Student Profiles: Arezo Baca and Alex Sellen Became Bucks Success Stories
Both will transfer to major universities to complete their academic journeys
On May 19, Bucks County Community College sent the class of 2011 into life’s next round, whether it’s on to a college or university to complete a bachelor’s degree, entering the workforce, or wherever the quest for self-improvement leads.
Amid the day’s importance and emotions were many stories of students whose success was anything but predetermined. Their journey from entering college to graduation or transfer provided its own set of lessons.
Here are two of those stories. Arezo Baca entered scared, Alex Sellen, skeptical. But they leave as successful Bucks alumni excited to face opportunities that once seemed remote.
As the recession began inflicting its misery in 2008, a very pregnant Arezo (pronounced arr-ZOO) Baca was laid off from a financial institution. Both she and her husband, Brian, found themselves unemployed and without college degrees.
Baca, age 28, admits that without the help of Brian’s parents, they probably would have landed in a homeless shelter. Thankfully, their situation improved. They moved in with her in-laws, their beautiful daughter, Sophia, was born, and Brian’s managerial experience got him a sales job.
But Baca (pictured, left) knew she had to return to the workforce, and couldn’t keep doing the same thing.
“I had practically nothing [in experience], except for retail and one corporate job,” says Baca, who was born in Pakistan, fled Afghanistan for the U.S. with her family at age three, then left her family to marry Brian at age 16.
“I never wanted to be in that position ever again – to feel completely dependent on my husband, especially since there’s absolutely no such thing as job security. I remember seeing my daughter and wanting to absolutely do the best for her.”
Her goal to become self-sufficient began at Bucks. She entered through its Displaced Workers Program, which at the time offered free tuition to unemployed Bucks County residents. “Without that,” Baca says, “we wouldn’t have had the means to pay for school.”
Still, Baca was concerned about her past education, which primarily came from a series of less-than-challenging alternative schools in California. Bucks’ professors not only filled her scholastic gaps, they instilled confidence. (Getting diagnosed with ADHD – and treating it – also helped Baca.)
Encouraged by her husband to focus on school and being a mom, Baca’s grade-point-average soared to a robust 3.6. She developed a well-rounded resume, becoming president of the college’s business honor society Kappa Beta Delta and treasurer of the honor society Phi Theta Kappa.
“She really wanted to take care of herself and be a good role model,” her husband Brian says. “It drove her to be passionate about school. She realized along the way that she liked it.”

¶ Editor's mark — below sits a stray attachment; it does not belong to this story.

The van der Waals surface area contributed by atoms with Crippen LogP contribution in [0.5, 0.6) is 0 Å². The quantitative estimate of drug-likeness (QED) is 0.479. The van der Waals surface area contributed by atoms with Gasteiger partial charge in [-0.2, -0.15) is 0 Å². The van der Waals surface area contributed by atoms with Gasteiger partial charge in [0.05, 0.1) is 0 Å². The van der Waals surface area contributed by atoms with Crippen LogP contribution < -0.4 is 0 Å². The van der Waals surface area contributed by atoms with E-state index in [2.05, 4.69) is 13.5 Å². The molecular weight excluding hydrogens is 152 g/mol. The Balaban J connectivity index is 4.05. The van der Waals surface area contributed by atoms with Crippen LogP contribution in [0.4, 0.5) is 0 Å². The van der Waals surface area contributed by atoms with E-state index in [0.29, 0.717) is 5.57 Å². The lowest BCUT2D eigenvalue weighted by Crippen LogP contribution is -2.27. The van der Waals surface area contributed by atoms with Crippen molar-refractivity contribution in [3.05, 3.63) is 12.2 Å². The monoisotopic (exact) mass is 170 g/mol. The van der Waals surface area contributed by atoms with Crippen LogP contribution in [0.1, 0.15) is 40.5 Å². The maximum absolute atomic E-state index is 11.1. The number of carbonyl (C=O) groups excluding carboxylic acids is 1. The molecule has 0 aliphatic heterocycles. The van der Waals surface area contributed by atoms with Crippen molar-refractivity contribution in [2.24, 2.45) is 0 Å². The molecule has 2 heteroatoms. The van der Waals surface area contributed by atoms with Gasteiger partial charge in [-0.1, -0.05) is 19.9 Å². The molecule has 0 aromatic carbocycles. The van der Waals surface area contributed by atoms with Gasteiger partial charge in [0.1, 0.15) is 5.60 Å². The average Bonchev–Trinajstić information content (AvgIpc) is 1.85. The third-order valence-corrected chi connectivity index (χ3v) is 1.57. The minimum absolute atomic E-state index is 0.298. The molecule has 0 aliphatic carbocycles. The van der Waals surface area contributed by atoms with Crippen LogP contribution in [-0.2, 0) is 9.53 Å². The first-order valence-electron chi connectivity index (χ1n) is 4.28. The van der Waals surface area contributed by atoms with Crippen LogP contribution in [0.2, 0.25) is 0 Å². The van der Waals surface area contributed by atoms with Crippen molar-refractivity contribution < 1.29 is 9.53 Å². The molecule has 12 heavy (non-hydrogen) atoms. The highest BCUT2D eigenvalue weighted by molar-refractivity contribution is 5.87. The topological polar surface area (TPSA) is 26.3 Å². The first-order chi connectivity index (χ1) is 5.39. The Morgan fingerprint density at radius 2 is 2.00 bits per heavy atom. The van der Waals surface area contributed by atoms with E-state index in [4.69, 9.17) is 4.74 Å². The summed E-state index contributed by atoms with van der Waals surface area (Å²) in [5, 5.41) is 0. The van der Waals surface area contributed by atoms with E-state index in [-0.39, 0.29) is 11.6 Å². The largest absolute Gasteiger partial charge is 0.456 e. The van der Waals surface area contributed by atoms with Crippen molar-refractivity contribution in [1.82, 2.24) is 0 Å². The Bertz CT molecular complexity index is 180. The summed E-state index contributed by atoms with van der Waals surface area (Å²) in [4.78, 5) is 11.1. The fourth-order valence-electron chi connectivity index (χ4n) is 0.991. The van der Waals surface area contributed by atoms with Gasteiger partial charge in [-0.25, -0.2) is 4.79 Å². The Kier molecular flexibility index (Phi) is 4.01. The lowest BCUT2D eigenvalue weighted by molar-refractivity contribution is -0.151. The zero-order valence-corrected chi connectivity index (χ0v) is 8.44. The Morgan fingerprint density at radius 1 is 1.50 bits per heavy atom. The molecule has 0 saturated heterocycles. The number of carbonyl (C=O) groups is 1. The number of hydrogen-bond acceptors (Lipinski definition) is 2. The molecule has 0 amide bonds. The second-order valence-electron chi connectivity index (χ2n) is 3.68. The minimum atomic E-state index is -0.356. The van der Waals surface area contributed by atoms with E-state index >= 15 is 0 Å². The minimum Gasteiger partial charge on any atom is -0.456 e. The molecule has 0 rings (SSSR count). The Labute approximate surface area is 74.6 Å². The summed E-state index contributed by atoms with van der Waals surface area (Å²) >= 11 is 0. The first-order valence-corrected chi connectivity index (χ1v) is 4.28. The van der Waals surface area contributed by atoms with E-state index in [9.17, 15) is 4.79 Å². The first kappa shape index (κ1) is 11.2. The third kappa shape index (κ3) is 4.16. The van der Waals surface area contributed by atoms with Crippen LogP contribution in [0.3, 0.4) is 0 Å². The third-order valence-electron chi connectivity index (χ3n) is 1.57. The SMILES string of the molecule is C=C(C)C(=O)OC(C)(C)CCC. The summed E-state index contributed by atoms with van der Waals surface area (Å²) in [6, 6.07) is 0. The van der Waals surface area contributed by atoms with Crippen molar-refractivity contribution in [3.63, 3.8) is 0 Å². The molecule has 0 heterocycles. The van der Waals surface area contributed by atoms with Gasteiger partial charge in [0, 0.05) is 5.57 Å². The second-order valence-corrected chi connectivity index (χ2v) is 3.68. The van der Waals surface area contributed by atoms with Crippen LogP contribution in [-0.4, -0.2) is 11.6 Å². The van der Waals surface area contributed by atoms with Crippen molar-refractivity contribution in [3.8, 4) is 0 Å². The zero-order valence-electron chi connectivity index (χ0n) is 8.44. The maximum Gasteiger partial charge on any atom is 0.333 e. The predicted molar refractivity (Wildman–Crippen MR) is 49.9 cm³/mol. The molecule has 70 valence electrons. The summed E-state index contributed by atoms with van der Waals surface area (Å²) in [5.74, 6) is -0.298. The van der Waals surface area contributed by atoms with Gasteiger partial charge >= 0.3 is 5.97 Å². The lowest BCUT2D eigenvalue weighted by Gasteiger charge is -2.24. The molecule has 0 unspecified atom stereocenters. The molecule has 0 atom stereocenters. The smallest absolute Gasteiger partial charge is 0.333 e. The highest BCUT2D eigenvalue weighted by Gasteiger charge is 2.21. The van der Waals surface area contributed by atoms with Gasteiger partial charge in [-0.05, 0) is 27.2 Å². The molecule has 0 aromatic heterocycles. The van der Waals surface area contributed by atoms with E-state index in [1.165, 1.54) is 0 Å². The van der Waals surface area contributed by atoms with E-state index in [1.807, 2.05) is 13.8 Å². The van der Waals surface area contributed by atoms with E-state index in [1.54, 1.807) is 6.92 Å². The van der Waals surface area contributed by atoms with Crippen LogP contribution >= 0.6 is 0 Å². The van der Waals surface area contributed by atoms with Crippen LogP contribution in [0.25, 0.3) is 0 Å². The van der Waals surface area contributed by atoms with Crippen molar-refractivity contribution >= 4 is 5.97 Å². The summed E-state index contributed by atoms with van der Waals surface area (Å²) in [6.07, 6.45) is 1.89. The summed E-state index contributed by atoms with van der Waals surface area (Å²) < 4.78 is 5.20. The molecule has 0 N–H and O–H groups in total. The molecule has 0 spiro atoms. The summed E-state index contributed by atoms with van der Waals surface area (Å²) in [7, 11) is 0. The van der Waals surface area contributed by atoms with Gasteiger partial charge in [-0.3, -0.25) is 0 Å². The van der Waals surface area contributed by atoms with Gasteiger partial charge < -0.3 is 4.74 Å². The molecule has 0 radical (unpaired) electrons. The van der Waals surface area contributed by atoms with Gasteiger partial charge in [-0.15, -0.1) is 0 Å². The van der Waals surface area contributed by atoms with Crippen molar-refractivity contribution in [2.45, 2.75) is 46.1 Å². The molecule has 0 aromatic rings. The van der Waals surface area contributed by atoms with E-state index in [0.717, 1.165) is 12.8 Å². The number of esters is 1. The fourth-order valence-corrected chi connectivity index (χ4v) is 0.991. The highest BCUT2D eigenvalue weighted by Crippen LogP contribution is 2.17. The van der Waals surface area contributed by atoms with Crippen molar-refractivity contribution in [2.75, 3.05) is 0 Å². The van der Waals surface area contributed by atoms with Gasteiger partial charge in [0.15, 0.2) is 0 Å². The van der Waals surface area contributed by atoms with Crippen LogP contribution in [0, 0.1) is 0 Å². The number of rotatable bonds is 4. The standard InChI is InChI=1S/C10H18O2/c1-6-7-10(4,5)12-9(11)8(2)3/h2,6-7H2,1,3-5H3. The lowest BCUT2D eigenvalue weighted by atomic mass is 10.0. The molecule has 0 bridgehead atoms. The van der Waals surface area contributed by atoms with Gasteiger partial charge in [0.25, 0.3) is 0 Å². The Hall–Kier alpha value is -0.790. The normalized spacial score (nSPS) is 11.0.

This fall, Baca will attend Drexel University on a partial scholarship. She wants to become a certified public accountant, and her own boss, of course. Bucks, Baca says, gave her a second chance. “Bucks will take you in at any age, with any faults, and will help you rebuild and set you on the right path.”
Alex Sellenwas a B student in high school, not quite good enough to get into the competitive college of his choice.
Two years later, Sellen (pictured, left), 19 years old, says it was a gift that he ended up at Bucks. It’s where he met so many people that he can't walk across campus without greeting a friend. It’s where he got serious about schoolwork and preparation, instead of struggling to find his niche at a four-year school.
And Bucks is where the hard work and extra-curricular activities – from Phi Theta Kappa to the Centurion student newspaper to giving campus tours as a Bucks ambassador – paid off handsomely. In 2010, Sellen won the Marjorie Brody scholarship for communication majors at Bucks. He also won a PTK scholarship to his transfer school. In August, he’ll attend Syracuse University to study broadcast journalism at the famed S.I. Newhouse School of Public Communications.
Sellen’s mother, Roseann, believes Bucks has prepared her son to succeed at Syracuse and beyond. “We saw how Alex grew into a mature adult who could juggle his studies, involvement with student government, being a student ambassador, and working several other jobs, all while maintaining a 3.8 GPA,” she says.
The attitude adjustment started immediately. Away from his longtime friends, Sellen, voted the class clown in high school, knew he had to “put away the jokes and take out his notebook,” a notion reinforced by Bucks’ committed, dedicated faculty.
“They were all just very personable, very eager to help,” Sellen says of his professors. “When you had a question, they wouldn’t just answer it, they’d go in-depth and make sure you knew what they were talking about.” Away from the classroom, Student Life matched Sellen with on-campus activities that coincided with his interests.
Sellen, like Baca, realized that he couldn’t float from class to class and go home. “You’re never going to stand out that way,” he says. “It's funny. More and more I feel like I'm becoming an adult. I think more and more about, ‘How do I succeed? What do I do?,’ because it's becoming more of a reality.”
Just a few months away from a new challenge in upstate New York, Sellen is ready. “It's exhilarating, and at the same time, I feel confident.”
Baca and Sellen are among the thousands of students who have succeeded at Bucks. To learn more about what life-transforming opportunities are available at the public, two-year college, visit the Admissions page or call 215-968-8100.